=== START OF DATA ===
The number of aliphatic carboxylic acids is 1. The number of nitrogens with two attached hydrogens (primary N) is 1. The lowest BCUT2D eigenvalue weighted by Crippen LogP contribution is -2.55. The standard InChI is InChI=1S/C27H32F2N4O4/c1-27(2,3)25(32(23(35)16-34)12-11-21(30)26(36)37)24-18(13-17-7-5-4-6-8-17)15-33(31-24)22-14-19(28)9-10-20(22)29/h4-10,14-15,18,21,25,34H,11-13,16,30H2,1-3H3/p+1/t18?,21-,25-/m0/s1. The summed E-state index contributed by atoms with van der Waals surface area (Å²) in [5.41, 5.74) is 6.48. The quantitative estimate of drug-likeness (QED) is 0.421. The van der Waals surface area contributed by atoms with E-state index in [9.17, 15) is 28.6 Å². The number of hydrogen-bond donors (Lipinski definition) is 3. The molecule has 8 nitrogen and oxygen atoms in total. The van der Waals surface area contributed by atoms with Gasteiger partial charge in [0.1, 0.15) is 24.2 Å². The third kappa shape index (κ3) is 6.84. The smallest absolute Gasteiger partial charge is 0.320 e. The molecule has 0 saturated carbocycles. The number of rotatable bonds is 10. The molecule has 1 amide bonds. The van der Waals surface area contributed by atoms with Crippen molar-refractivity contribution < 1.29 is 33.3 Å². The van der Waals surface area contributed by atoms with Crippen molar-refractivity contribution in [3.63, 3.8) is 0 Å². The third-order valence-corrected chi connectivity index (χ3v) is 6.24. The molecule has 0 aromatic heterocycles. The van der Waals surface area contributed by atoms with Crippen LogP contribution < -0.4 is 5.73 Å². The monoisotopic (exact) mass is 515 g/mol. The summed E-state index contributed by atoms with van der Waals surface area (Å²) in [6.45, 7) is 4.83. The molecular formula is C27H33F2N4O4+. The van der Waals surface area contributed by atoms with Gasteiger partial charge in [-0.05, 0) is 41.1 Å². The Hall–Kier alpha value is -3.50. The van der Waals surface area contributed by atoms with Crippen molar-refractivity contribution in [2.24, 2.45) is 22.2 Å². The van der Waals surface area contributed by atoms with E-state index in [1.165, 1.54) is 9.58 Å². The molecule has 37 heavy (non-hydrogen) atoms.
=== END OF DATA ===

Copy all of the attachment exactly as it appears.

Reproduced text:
The number of aliphatic carboxylic acids is 1. The number of nitrogens with two attached hydrogens (primary N) is 1. The lowest BCUT2D eigenvalue weighted by Crippen LogP contribution is -2.55. The standard InChI is InChI=1S/C27H32F2N4O4/c1-27(2,3)25(32(23(35)16-34)12-11-21(30)26(36)37)24-18(13-17-7-5-4-6-8-17)15-33(31-24)22-14-19(28)9-10-20(22)29/h4-10,14-15,18,21,25,34H,11-13,16,30H2,1-3H3/p+1/t18?,21-,25-/m0/s1. The summed E-state index contributed by atoms with van der Waals surface area (Å²) in [5.41, 5.74) is 6.48. The quantitative estimate of drug-likeness (QED) is 0.421. The van der Waals surface area contributed by atoms with E-state index in [9.17, 15) is 28.6 Å². The number of hydrogen-bond donors (Lipinski definition) is 3. The molecule has 8 nitrogen and oxygen atoms in total. The van der Waals surface area contributed by atoms with Gasteiger partial charge in [0.1, 0.15) is 24.2 Å². The third kappa shape index (κ3) is 6.84. The smallest absolute Gasteiger partial charge is 0.320 e. The molecule has 0 saturated carbocycles. The number of rotatable bonds is 10. The molecule has 1 amide bonds. The van der Waals surface area contributed by atoms with Crippen molar-refractivity contribution < 1.29 is 33.3 Å². The van der Waals surface area contributed by atoms with Crippen molar-refractivity contribution in [3.63, 3.8) is 0 Å². The third-order valence-corrected chi connectivity index (χ3v) is 6.24. The molecule has 0 aromatic heterocycles. The van der Waals surface area contributed by atoms with Crippen LogP contribution < -0.4 is 5.73 Å². The monoisotopic (exact) mass is 515 g/mol. The summed E-state index contributed by atoms with van der Waals surface area (Å²) in [6.45, 7) is 4.83. The molecular formula is C27H33F2N4O4+. The van der Waals surface area contributed by atoms with Gasteiger partial charge in [-0.05, 0) is 41.1 Å². The Hall–Kier alpha value is -3.50. The van der Waals surface area contributed by atoms with Crippen molar-refractivity contribution in [2.24, 2.45) is 22.2 Å². The van der Waals surface area contributed by atoms with E-state index in [1.165, 1.54) is 9.58 Å². The molecule has 37 heavy (non-hydrogen) atoms.